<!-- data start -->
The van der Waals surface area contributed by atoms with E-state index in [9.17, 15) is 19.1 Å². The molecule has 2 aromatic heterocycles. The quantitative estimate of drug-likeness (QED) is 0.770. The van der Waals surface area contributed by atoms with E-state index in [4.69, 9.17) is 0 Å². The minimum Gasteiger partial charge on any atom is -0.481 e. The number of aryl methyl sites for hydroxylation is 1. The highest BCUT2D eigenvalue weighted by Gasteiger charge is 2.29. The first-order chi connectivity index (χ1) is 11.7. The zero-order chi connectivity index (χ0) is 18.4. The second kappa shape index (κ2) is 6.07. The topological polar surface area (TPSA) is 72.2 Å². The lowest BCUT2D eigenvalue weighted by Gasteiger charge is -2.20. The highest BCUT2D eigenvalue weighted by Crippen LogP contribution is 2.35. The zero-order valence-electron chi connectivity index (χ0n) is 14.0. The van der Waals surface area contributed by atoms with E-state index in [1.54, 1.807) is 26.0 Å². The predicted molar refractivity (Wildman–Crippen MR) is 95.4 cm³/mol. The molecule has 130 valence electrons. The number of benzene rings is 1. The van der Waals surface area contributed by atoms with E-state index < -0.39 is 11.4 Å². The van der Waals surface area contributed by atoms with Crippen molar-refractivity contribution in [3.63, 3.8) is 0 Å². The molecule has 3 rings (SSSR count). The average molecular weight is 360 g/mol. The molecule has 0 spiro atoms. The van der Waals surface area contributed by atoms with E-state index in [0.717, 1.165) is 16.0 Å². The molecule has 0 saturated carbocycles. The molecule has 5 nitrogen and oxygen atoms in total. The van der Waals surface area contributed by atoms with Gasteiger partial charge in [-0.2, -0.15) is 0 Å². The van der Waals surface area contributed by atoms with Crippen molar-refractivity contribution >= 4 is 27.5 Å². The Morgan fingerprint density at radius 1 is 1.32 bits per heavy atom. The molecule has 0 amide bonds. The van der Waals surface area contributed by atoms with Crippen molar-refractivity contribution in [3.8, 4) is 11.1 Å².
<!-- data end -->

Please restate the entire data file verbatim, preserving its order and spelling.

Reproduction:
The van der Waals surface area contributed by atoms with E-state index in [9.17, 15) is 19.1 Å². The molecule has 2 aromatic heterocycles. The quantitative estimate of drug-likeness (QED) is 0.770. The van der Waals surface area contributed by atoms with E-state index in [4.69, 9.17) is 0 Å². The minimum Gasteiger partial charge on any atom is -0.481 e. The number of aryl methyl sites for hydroxylation is 1. The highest BCUT2D eigenvalue weighted by Gasteiger charge is 2.29. The first-order chi connectivity index (χ1) is 11.7. The zero-order chi connectivity index (χ0) is 18.4. The second kappa shape index (κ2) is 6.07. The topological polar surface area (TPSA) is 72.2 Å². The lowest BCUT2D eigenvalue weighted by Gasteiger charge is -2.20. The highest BCUT2D eigenvalue weighted by Crippen LogP contribution is 2.35. The zero-order valence-electron chi connectivity index (χ0n) is 14.0. The van der Waals surface area contributed by atoms with E-state index in [1.54, 1.807) is 26.0 Å². The predicted molar refractivity (Wildman–Crippen MR) is 95.4 cm³/mol. The molecule has 130 valence electrons. The number of benzene rings is 1. The van der Waals surface area contributed by atoms with E-state index < -0.39 is 11.4 Å². The van der Waals surface area contributed by atoms with Crippen molar-refractivity contribution in [3.63, 3.8) is 0 Å². The molecule has 3 rings (SSSR count). The average molecular weight is 360 g/mol. The molecule has 0 spiro atoms. The van der Waals surface area contributed by atoms with E-state index in [0.717, 1.165) is 16.0 Å². The molecule has 0 saturated carbocycles. The molecule has 5 nitrogen and oxygen atoms in total. The van der Waals surface area contributed by atoms with Gasteiger partial charge in [-0.2, -0.15) is 0 Å². The van der Waals surface area contributed by atoms with Crippen molar-refractivity contribution >= 4 is 27.5 Å². The Morgan fingerprint density at radius 1 is 1.32 bits per heavy atom. The molecule has 0 amide bonds. The van der Waals surface area contributed by atoms with Crippen molar-refractivity contribution in [3.8, 4) is 11.1 Å².